As recently as 2000, Democrats held a registration advantage in 11 of Arizona's 13 rural counties, but Republicans now hold the edge in seven of the 13. In 2012, Democratic nominee Richard Carmona lost 10 of the 13 rural counties to then-U.S. Rep. Jeff Flake (R) in an open seat Senate race. For Rep. Ann KirkpatrickAnn KirkpatrickGOP compares Ocasio-Cortez to Trump Hispanic Caucus sets red lines on DHS spending bill Dem women rally behind Pelosi MORE (D) to defeat Sen. John McCainJohn Sidney McCainPence met with silence after mentioning Trump in Munich speech Mark Kelly's campaign raises over M in days after launching Senate bid The Hill's 12:30 Report — Presented by Kidney Care Partners — Lawmakers wait for Trump's next move on border deal MORE (R), she will have to exploit McCain's extremely weak record on rural issues such as agriculture, broadband and transportation funding.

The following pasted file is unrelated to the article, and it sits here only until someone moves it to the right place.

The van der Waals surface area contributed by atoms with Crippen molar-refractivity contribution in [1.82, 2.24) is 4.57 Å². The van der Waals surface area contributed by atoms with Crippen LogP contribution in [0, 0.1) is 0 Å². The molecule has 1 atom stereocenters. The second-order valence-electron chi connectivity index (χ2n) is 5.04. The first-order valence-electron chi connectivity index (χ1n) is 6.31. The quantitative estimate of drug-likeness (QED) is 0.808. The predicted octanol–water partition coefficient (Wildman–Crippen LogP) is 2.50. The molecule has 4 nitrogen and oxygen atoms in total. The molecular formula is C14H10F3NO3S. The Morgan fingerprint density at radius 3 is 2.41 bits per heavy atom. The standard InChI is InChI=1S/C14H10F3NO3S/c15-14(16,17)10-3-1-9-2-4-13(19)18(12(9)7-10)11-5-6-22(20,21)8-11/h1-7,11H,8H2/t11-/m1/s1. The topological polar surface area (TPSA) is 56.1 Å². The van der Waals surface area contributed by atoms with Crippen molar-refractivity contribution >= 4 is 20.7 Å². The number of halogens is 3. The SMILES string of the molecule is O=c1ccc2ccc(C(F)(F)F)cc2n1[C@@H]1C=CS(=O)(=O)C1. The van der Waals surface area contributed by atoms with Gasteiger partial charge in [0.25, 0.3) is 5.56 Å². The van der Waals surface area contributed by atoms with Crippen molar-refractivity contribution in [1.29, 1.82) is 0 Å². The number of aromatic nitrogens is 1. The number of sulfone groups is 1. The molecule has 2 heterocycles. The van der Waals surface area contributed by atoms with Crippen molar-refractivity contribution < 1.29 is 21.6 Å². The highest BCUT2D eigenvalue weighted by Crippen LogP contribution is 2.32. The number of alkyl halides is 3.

Missouri is another state where Republicans are having much greater success at candidate recruitment and turning out rural voters than the party of native son President Truman. Asked how he planned to compete for rural votes in the Show Me State, Secretary of State Jason Kander (D) said showing his face is the best tactic. "My approach is I go there," Kander said of his quest for votes in small towns. Kander, who at 34 is the nation's youngest statewide elected official, is trying to topple Sen. Roy BluntRoy Dean Blunt‘Contingency’ spending in 3B budget deal comes under fire GOP braces for Trump's emergency declaration The border deal: What made it in, what got left out MORE, the Republican who once held the office Kander now occupies in Jefferson City. Recalling his 2012 race for secretary of state, Kander said "no candidate travelled more than I did; I put 90,000 miles on my campaign manager's car," as he shook hands at dozens of county fairs in outstate Mizzou.